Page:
Properly Packing a Cooler

Coolers serve as portable refrigerators when going on picnics. These tips will help your coolers—and the items inside—stay well-chilled for the duration of your outing.

Cold foods (especially those containing mayonnaise) and beverages should be thoroughly chilled before being put in insulated coolers.

Beverage coolers tend to be opened frequently during a picnic. So use one cooler for beverages and one for cold food.

Transport hot food in a separate insulated cooler. Wrap the hot items in newspapers or dish towels, then pack the dishes tightly in a cooler lined with dish towels.

Prechill coolers by placing a few ice cubes inside and closing the lid about an hour before filling. Right before you leave for the picnic, pack the cooler in the opposite order of how you'll be using the items. That means the foods you need first should be on top, so they're easily accessible.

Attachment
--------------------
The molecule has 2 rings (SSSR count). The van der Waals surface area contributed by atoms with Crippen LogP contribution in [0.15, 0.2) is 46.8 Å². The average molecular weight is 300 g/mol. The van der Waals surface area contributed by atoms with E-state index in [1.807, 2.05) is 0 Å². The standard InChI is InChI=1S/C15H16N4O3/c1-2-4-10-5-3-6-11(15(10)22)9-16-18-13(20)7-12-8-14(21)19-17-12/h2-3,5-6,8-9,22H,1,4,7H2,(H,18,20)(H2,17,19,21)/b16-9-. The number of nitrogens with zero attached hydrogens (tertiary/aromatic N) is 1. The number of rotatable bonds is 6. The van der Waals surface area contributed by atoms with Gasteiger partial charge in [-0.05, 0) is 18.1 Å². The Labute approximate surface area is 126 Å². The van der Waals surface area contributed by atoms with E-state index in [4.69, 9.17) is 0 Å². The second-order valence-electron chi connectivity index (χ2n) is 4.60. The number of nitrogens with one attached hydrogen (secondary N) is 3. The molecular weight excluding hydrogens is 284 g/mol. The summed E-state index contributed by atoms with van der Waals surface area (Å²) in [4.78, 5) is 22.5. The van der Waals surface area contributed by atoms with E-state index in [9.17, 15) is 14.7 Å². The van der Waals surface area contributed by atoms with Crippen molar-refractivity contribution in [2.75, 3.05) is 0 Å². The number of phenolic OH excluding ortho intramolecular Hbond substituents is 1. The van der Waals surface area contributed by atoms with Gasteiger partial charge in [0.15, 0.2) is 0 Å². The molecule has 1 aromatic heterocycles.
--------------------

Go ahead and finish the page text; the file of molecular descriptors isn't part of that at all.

Put blocks of ice or ice packs on the bottom of the cooler. Layer with food or beverages, then top with ice cubes or crushed ice.

A full cooler will stay colder longer than a partially filled one, so pick the right size cooler. If your food or beverages don't fill the cooler, add more ice.

Don't put coolers in a hot trunk, especially if traveling quite a distance. Put them in the backseat of your air-conditioned car. Surround with blankets, sleeping bags and clothes to insulate even more.

While at the picnic, keep coolers in the shade, cover with blankets and keep the lids closed as much as you can.

If possible, replenish the ice as it melts. If you don't have access to more ice, don't drain the cold water from the cooler…it keeps things cold almost as well as ice.